And just so that everybody realizes, this site was purposely designed such that nobody can upload anything -- or otherwise we would look like a rare-disease version of Facebook, with an abundance of photos of people's favorite pets, religious images, cartoons, videos, political statements, documents protected by copyrights, commercials, pornography and spam.

The previous version of RareShare likewise was specifically built without uploading capability, out of concern for the potential cost of file storage, the legal liability that would need to be assumed, the policing role that would be required, and etc.  RareShare is a commercial-free site hosted and maintained solely by volunteers. 

(Incidentally, while RareShare is free of charge, and doesn't sell our information or allow commercials, everything has a cost, such that contributions to our host, the Rare Genomics Institute, are not aggressively solicited but are most welcome.  I send them a check every year because I'm very grateful for them having taken over, modernized, and their maintaining, this extremely useful site.)

What all of us can do to exchange files, instead, is message the RareShare member you want to get something from, or send something to, letting them know what your email address is, so that they can upload whatever to an email message and send it to you that way, or else you can send them something once they reply to your email with their email address.  You don't need to create or use a Discussion Forum topic for that purpose; just click on the green "[envelope] Message" button and off you go!

Thanks again for sharing this, Jeff.

jeffz Message
26 Mar 2020, 11:21 AM

Ah - understood, Arturo. No problem at all and I can certainly send the word doc to those that request it - would just need an email address if so. 

Please know that this protocol is NOT a replacement for IVIG - I only use it when I experience an episode and I am headed to the ED. It is a stopgap ONLY but it was all I had for 18 years. It may not work for all but if it prevents worse outcomes for some - or even 1 - then that's great. 
FYI I am in Rochester, NY but the protocol was developed at Beth Israel Deaconess Med Center in Boston, where I was originally diagnosed. It helps to have this protocol available in my electronic medical record so when I do go to the ED, triage can quickly see that I need immediate care.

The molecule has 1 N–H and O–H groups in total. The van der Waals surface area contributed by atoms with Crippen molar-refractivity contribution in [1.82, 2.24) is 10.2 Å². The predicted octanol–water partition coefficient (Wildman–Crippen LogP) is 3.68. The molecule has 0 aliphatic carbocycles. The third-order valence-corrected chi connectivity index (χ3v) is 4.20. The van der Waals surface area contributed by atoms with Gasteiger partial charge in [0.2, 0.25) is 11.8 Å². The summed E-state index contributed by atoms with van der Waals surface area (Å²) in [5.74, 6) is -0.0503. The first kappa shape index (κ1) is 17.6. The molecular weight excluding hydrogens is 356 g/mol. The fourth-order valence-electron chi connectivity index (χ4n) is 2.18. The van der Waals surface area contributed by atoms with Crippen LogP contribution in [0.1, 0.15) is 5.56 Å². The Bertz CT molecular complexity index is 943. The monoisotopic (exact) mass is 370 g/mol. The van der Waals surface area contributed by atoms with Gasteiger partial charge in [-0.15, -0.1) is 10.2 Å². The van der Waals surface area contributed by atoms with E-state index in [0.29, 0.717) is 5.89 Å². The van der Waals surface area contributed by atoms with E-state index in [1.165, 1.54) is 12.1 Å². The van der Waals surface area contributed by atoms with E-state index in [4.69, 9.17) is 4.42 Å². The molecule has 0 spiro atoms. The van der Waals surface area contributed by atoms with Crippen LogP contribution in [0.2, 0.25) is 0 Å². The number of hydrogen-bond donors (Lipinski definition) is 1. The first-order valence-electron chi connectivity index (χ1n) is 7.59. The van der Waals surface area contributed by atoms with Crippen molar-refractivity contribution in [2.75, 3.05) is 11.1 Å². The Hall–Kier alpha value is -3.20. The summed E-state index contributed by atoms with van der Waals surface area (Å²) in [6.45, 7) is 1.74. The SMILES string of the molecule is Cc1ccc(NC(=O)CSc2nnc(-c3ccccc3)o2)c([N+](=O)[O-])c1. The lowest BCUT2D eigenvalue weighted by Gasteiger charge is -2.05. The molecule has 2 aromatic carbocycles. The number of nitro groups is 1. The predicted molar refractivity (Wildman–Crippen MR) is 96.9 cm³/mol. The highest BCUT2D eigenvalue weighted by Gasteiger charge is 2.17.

DavidS Message
27 Mar 2020, 02:13 PM

Thanks so much for sharing this Jeff! My husband's hemotologist thinks it's wonderful, and has created a similar document for my husband. 

He made some minor changes based on how doctors work in the emergency room.

He said "The hematocrit is not as useful to diagnose, treat, or manage shock as it can take over an hour to return.  If we were to include this metric on the triage panel, it might delay necessary treatment.  For comparison, the blood pressure and pulse rate take 15 seconds to measure."

So he removed the HCT references in the baseline values and DX of impending shock sections of the document. He included HCT monitoring as your doctor did for immediate management, specific treatement, and post treatment recommendation.

Thanks again for such valuable information.

To all my best wishes for your health and safety during this global crisis.

Rebekah Sellers

jeffz Message
28 Mar 2020, 06:14 PM

Hi Rebekah - that's great, anything that helps is fantastic. Happy to answer other questions you have about using the protocol.
One note, my hematocrit level is always drawn almost immediately (along with blood pressure and pulse) but ED staff does not wait for results to start the albumin administration. They are putting IV's in and starting the albumin as soon as it is ordered and delivered and then crit number comes back eventually.

- Jeff

DavidS Message
30 Mar 2020, 02:57 PM

Makes sense, thanks again Jeff smiley

Shannoncourt Message
31 Mar 2020, 05:02 AM

Jeff will you email a copy to me please


Thanks shannon. 

Windows Message
20 Apr 2020, 06:28 AM

Jeff could you please email me a copy also


I have the original protocol printed out but will add this. Thanks so much